Currently reading: Mazda continuing with rotary engine development
New naturally aspirated rotary could go in to production within five years
Lewis Kingston
News
1 min read
22 February 2013

Mazda has confirmed that it is still continuing to develop its rotary engine, which last saw production use in the Mazda RX-8.

The Wankel rotary engine was removed from Mazda's line-up due to its low efficiency. It wasn't able to meet stricter emissions regulations and it suffered high-fuel consumption for its output.

SkyActiv, a recent series of technologies developed by Mazda, focused heavily on improving the efficiency of combustion in an engine. Advances resulting from the project could be applied to the rotary engine in order to improve its economy and output.

The manufacturer also believes that there are considerable gains to be had by utilising more advanced ignition systems. This would further serve to boost performance while reducing consumption and emissions.

A Mazda engineer told Autocar that he’d like to see the new rotary in production within five years but, at the current moment in time, nothing is confirmed.

If it were to go in to production, the new engine would initially be offered in naturally aspirated form, with turbocharged versions following if testing proved them reliable. 

Mazda boss, Takashi Yamanouchi, has stated that research into future rotary engines will continue as long as he works at the company. "The challenger spirit that has made us the world leader in rotary engines is still alive and well at Mazda."

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typos1 25 February 2013

NMGOM - youre preaching to

NMGOM - youre preaching to the converted, I m fully aware of ALL the virues of diesel engines, as I said I prefer diesel. The fact remains they dont produce as much power as an equivalent petrol.

Supertax - diesels are allowed bigger capacities BECAUSE of the fact that they dont make as much power as an equivalent petrol, but further to that, due to their success AND the fact that over time Audi and Peugeot have managed to get more BHP per litre from them, the rules have been slowly modified and theyve been subject to greater restrictions.

 

TBC - petrols have without doubt become much more efficient, but they do not match the efficiency of a diesel (and almost certainly never will). Manufacturers have not applied the same tech (cylinder cut out, multi air, downsizing etc) to the diesel engine yet, when they do, they ll be even more efficient.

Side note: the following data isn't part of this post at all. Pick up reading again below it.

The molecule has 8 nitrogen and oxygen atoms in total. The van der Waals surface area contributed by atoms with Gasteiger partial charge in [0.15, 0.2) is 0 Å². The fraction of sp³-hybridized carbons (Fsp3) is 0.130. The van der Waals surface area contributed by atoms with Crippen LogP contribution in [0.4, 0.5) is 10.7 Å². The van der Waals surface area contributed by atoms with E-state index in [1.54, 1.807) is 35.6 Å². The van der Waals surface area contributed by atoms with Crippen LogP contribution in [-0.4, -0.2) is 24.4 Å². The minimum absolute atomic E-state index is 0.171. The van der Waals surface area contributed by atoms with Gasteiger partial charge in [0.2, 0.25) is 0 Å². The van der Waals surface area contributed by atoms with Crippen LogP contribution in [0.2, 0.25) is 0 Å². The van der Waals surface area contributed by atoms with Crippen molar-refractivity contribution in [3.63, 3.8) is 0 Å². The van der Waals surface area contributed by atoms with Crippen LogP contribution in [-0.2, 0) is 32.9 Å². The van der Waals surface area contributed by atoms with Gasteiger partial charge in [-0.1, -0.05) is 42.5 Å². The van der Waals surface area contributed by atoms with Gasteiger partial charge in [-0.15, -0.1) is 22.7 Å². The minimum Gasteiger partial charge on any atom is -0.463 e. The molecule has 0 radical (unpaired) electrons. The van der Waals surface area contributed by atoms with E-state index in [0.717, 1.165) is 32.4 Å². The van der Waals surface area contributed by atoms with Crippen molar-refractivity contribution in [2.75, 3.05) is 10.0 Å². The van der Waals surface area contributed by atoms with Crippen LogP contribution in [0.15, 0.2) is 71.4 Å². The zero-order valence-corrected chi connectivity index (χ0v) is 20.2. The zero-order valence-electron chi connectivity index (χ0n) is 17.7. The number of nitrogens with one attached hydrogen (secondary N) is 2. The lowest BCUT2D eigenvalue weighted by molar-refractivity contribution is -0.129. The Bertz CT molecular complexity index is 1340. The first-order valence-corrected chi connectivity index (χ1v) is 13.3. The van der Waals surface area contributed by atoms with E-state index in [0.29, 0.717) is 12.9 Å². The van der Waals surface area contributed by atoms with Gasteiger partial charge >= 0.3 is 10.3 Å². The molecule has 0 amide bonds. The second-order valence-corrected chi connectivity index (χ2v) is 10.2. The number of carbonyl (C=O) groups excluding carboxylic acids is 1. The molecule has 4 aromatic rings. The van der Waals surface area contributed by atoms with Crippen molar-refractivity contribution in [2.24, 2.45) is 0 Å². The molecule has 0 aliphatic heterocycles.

A diesel Wankel would not necessarily reverse this, Rolls got good results from their diesel wankel, but turbo tech was not very advanced at the time, a modern diesel Wankel would be worth looking into and indeed Mazda has been reported to be doing this. It IS an area worth researching.

TBC 24 February 2013

In the real world

Petrol engines have become far more efficient in a number of areas, however most of the headline figures are never realised in the real world. Why? Mainly due to where the power is produced, at the upper reaches of the (high) rev range, where most drivers hardly ever stray. And to do so means harming the MPG figure, whereas diesels produce most of the their usable power low down, and is thus used most of the time. A diesel Wankel engine would reverse this, meaning that most of the power would never be used, thus rendering it pointless.

The exception is in the latter generations of small capacity turbocharged petrol engines, which produce diesel like torque figures much lower in the rev range.

Ratho1 23 February 2013

Rotary v Piston

I must be getting too long in the tooth to remember this one, but when I went to school I was taught that rotaries were more fuel efficient than pistons i.e. reciprocal motion has been eliminated. It never happened and the early Mazdas, ( RO80s I think ) failed because of seal wear which nowadays has been largely overcome.

So, can someone please remind me as to why rotaries always seem to lose out in terms of m.p.g. ? I'm waiting for that doh !! moment.

Just interested.

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